During the summer of 2011, I entered into a small love affair with a wonderful little succulent rosette. I would see them scattered about the sagebrush. They always brightened my day. They seemed so foreign compared to the northeastern flora I was used to. The cylindrical leaves were tightly packed and hugged the ground, no doubt to get away from the constant winds that blow across the terrain. It didn't take long to learn its name. The flora I was using told me that these plants were none other than Lewisia rediviva, more commonly known as bitterroot.
Bitterroot is native to much of North America west of the Rockies. It can be found growing at elevations ranging from 2,500 feet to over 10,000 feet. This is one hardy little plant. Its position taxonomically speaking has changed a bit as of late. This species was once placed in the family Portulacaceae but recent analyses now suggest it in a new family - Montiaceae.
The rosette of leaves are produced from a cylindrical taproot in late summer. They will remain green throughout the fall and into the harsh winter, insulated under the snow. This allows the plant to get a head start on photosynthesis come spring. As the snow slowly melts away, bitterroot begins producing flower buds.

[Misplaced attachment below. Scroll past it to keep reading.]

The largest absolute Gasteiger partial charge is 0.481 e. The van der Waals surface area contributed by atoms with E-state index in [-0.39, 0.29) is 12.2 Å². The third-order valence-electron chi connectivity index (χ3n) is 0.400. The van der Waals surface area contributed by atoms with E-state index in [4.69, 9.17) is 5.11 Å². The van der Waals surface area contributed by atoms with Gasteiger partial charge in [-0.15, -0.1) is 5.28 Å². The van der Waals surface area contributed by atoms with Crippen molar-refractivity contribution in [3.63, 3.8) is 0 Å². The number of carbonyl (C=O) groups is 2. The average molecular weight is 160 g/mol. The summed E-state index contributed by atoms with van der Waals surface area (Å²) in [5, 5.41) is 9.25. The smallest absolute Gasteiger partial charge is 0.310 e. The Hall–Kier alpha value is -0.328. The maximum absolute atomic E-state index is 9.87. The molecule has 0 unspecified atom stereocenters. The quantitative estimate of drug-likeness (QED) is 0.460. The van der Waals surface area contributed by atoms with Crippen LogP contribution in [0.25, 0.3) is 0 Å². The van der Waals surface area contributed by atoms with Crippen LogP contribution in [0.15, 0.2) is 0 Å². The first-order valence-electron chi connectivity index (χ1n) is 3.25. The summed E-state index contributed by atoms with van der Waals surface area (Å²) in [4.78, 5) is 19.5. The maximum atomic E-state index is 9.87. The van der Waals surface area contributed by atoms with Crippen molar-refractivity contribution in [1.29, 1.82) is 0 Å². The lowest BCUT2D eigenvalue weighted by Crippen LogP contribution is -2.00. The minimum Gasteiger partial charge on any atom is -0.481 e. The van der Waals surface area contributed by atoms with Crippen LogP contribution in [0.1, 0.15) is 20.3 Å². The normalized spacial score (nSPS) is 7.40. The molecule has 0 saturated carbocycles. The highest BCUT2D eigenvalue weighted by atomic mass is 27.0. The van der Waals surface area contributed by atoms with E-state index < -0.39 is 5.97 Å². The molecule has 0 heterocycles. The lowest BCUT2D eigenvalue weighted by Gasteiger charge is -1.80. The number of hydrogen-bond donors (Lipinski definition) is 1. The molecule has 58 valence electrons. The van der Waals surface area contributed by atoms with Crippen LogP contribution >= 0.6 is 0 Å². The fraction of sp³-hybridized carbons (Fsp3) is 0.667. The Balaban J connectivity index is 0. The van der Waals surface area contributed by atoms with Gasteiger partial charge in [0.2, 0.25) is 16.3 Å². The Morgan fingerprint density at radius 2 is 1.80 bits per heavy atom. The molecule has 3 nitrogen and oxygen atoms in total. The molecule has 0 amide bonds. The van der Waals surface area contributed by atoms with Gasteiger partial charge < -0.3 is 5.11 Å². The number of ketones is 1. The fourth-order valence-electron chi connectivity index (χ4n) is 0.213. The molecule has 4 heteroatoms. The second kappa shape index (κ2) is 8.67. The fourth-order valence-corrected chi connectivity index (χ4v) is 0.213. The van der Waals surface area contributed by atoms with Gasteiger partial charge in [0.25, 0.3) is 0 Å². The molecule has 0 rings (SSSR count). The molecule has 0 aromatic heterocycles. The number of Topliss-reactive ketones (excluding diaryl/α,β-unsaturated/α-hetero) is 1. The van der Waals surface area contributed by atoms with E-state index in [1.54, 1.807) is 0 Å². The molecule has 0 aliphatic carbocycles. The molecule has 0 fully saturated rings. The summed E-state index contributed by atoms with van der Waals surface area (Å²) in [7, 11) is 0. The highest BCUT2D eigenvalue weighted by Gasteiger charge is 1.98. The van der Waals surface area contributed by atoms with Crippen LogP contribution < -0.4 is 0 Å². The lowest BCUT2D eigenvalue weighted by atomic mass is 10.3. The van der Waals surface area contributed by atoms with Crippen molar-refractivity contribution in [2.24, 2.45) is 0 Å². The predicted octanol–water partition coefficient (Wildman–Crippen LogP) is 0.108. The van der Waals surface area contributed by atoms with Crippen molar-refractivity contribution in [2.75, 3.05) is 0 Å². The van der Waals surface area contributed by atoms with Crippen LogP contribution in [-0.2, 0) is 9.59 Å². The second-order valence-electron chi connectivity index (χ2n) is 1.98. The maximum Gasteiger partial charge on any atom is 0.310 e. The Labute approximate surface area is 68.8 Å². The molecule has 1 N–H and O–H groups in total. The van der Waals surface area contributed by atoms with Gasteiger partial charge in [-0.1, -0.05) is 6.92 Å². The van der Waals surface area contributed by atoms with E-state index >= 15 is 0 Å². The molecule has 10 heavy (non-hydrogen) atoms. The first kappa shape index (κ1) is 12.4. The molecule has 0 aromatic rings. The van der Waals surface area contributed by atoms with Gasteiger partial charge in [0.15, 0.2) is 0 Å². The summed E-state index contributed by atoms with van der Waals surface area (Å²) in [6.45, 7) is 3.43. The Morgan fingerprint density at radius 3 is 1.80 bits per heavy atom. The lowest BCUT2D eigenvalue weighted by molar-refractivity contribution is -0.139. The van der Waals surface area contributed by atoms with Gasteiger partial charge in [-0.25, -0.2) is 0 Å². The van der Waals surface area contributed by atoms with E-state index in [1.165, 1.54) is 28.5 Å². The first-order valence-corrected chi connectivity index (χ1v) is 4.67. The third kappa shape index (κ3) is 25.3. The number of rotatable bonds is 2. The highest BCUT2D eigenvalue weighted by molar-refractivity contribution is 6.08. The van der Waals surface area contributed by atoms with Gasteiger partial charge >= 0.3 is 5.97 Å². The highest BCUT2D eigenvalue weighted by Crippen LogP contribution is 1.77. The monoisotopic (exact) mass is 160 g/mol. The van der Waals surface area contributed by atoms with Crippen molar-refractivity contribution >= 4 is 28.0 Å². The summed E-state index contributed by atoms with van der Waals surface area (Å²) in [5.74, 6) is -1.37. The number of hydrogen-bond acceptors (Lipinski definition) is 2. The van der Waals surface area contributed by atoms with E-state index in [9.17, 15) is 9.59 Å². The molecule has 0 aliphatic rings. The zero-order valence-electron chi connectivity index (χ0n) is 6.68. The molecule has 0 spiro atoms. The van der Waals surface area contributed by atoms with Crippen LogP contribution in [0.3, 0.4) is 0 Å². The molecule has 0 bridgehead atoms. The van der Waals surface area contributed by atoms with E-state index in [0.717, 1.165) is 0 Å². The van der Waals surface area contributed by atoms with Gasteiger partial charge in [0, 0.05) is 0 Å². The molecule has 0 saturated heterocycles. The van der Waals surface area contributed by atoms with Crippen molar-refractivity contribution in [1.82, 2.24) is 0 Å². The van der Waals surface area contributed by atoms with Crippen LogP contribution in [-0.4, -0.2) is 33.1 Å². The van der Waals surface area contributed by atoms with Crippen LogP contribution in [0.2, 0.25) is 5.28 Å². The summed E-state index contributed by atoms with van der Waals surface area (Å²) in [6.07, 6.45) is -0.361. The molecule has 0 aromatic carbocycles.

As the flower buds mature, the leaves begin to senesce. Very often you will find flowers and no leaves, which may lead some to believe they have witnessed two different plants. Either way, the flowers are quite the spectacle. Blooming time varies depending on latitude and elevation but between the months of April and June, bitterroot enters reproductive mode. If you're a fan of big flowers on small plants, then this species is right up your alley. The 2 inch flowers are borne flush with the ground and vary in color from stark white to bright pink. Their display is made all the more magnificent by the fact that bitterroot is often found growing in bare soil, devoid of other flowering forbs.